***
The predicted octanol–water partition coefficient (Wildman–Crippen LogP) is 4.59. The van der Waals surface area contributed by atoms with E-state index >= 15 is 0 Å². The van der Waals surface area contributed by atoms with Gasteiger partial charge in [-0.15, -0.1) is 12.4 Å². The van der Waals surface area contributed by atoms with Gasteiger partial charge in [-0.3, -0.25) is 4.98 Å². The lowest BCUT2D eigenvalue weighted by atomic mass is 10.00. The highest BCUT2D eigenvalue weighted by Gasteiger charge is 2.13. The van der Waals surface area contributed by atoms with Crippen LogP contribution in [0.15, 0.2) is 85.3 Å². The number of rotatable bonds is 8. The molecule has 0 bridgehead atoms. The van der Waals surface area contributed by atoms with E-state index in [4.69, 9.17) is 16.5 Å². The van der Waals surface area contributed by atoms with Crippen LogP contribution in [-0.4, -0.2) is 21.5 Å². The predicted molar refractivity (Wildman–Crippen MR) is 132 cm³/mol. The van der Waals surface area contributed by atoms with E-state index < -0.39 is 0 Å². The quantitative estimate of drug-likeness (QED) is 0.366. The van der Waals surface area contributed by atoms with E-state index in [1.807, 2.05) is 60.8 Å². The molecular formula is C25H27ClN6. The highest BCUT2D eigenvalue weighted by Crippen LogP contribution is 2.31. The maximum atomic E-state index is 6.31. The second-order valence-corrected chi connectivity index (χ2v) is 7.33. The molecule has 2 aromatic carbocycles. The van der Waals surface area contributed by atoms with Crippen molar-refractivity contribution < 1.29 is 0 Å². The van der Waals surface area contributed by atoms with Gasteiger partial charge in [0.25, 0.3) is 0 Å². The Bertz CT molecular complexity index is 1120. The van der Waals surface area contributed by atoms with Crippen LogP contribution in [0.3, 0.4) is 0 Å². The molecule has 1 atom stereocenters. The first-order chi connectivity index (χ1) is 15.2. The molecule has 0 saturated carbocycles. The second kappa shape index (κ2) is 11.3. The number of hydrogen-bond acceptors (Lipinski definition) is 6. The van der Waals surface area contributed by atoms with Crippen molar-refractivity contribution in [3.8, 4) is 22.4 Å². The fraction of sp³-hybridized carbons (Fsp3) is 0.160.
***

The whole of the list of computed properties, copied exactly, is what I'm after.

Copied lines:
The predicted octanol–water partition coefficient (Wildman–Crippen LogP) is 4.59. The van der Waals surface area contributed by atoms with E-state index >= 15 is 0 Å². The van der Waals surface area contributed by atoms with Gasteiger partial charge in [-0.15, -0.1) is 12.4 Å². The van der Waals surface area contributed by atoms with Gasteiger partial charge in [-0.3, -0.25) is 4.98 Å². The lowest BCUT2D eigenvalue weighted by atomic mass is 10.00. The highest BCUT2D eigenvalue weighted by Gasteiger charge is 2.13. The van der Waals surface area contributed by atoms with Crippen LogP contribution in [0.15, 0.2) is 85.3 Å². The number of rotatable bonds is 8. The molecule has 0 bridgehead atoms. The van der Waals surface area contributed by atoms with E-state index in [4.69, 9.17) is 16.5 Å². The van der Waals surface area contributed by atoms with Crippen LogP contribution in [-0.4, -0.2) is 21.5 Å². The predicted molar refractivity (Wildman–Crippen MR) is 132 cm³/mol. The van der Waals surface area contributed by atoms with E-state index < -0.39 is 0 Å². The quantitative estimate of drug-likeness (QED) is 0.366. The van der Waals surface area contributed by atoms with E-state index in [1.807, 2.05) is 60.8 Å². The molecular formula is C25H27ClN6. The highest BCUT2D eigenvalue weighted by Crippen LogP contribution is 2.31. The maximum atomic E-state index is 6.31. The second-order valence-corrected chi connectivity index (χ2v) is 7.33. The molecule has 2 aromatic carbocycles. The van der Waals surface area contributed by atoms with Crippen molar-refractivity contribution < 1.29 is 0 Å². The van der Waals surface area contributed by atoms with Gasteiger partial charge in [0.25, 0.3) is 0 Å². The Bertz CT molecular complexity index is 1120. The van der Waals surface area contributed by atoms with Crippen LogP contribution in [0.3, 0.4) is 0 Å². The molecule has 1 atom stereocenters. The first-order chi connectivity index (χ1) is 15.2. The molecule has 0 saturated carbocycles. The second kappa shape index (κ2) is 11.3. The number of hydrogen-bond acceptors (Lipinski definition) is 6. The van der Waals surface area contributed by atoms with Crippen molar-refractivity contribution in [3.8, 4) is 22.4 Å². The fraction of sp³-hybridized carbons (Fsp3) is 0.160.